I really wanted to like this book for a lot of different reasons, but unfortunately I couldn't. This book has amazing cover art. It's so beautiful that I almost wish it had been saved for a better one. Also, it's very rare that I don't like a science fiction story. Also the idea of an empathy tracker is intriguing. This book had all the makings to be so good, but the actual story was not. I am usually a fan of short chapters because it gives me somewhere good to stop when other responsibilities c I really wanted to like this book for a lot of different reasons, but unfortunately I couldn't. This book has amazing cover art. It's so beautiful that I almost wish it had been saved for a better one. Also, it's very rare that I don't like a science fiction story. Also the idea of an empathy tracker is intriguing. This book had all the makings to be so good, but the actual story was not. I am usually a fan of short chapters because it gives me somewhere good to stop when other responsibilities call. However, I don't like chapters of any length that don't get you further in the book. I want chapters that each add something to the plot. In this book, a lot of the chapters could be easily removed from the book without taking anything away from the plot. I easily reached chapter five in under twenty minutes, yet I had learned nothing that the synopsis hasn't already told me. The content of these short chapters hold a lot of unnecessary information too. This is not an easy book to read. In the above paragraph I explained how fast I was able to go through chapters, yet I was taking my time. While the author clearly has a wonderful vocabulary with a good knowledge of other languages, most readers don't. It takes some time to really process. However, the reader I am did enjoy some references to the origins of words. This book doesn't explain where it's going before they get there. It sounds like an intriguing little writing tactic, but it's not. I spent a lot of this book trying to figure out what was going on. Maybe this was because the author spent to much time working on filling this book with vegan propaganda. If you are vegan, know that I truly think the world of that cause. It's an admirable cause. However, it really had no place in a science fiction book about an empathy tracker. In fact, paired with all the drug use I'm not sure this book advertises well for veganism although that's what it feels like it's trying to do. In short, this was not the book for me. I received this book for free from NetGalley in exchange for this honest review.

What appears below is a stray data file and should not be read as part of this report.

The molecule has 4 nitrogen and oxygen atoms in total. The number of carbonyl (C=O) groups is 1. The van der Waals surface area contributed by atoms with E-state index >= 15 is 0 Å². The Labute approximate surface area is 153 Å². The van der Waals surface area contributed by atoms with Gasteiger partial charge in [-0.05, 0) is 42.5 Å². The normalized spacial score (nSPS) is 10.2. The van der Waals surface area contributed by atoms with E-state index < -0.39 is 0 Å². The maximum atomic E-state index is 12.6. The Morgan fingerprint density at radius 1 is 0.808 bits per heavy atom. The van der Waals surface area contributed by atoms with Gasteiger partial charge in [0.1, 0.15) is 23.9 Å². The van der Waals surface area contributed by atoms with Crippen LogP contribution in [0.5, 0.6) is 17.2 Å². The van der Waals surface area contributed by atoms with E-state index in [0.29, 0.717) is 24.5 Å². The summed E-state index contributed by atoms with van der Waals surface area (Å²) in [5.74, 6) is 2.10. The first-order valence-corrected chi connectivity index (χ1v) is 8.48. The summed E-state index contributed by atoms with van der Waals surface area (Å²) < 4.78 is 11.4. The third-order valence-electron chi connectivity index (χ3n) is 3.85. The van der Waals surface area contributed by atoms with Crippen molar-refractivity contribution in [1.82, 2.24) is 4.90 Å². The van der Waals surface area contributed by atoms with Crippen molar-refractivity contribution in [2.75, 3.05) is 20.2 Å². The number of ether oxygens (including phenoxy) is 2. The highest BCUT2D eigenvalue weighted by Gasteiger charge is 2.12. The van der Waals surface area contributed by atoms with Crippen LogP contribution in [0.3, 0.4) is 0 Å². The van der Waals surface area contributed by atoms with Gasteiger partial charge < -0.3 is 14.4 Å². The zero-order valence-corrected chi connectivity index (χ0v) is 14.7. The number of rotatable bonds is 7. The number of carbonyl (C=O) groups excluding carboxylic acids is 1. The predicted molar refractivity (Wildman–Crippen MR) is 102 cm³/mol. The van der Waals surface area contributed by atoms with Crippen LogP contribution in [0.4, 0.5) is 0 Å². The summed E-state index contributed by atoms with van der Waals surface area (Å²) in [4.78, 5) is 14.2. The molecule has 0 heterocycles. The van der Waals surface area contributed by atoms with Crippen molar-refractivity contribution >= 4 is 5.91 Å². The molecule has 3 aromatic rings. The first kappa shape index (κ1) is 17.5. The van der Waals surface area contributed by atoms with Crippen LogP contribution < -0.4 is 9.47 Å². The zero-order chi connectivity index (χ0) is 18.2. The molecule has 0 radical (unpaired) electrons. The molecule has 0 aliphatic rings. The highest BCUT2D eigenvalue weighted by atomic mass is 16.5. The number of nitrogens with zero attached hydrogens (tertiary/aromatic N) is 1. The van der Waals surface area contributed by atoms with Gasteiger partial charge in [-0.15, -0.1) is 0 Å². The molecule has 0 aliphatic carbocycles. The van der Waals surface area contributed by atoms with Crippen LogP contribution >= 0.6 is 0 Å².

13. 5 out of 5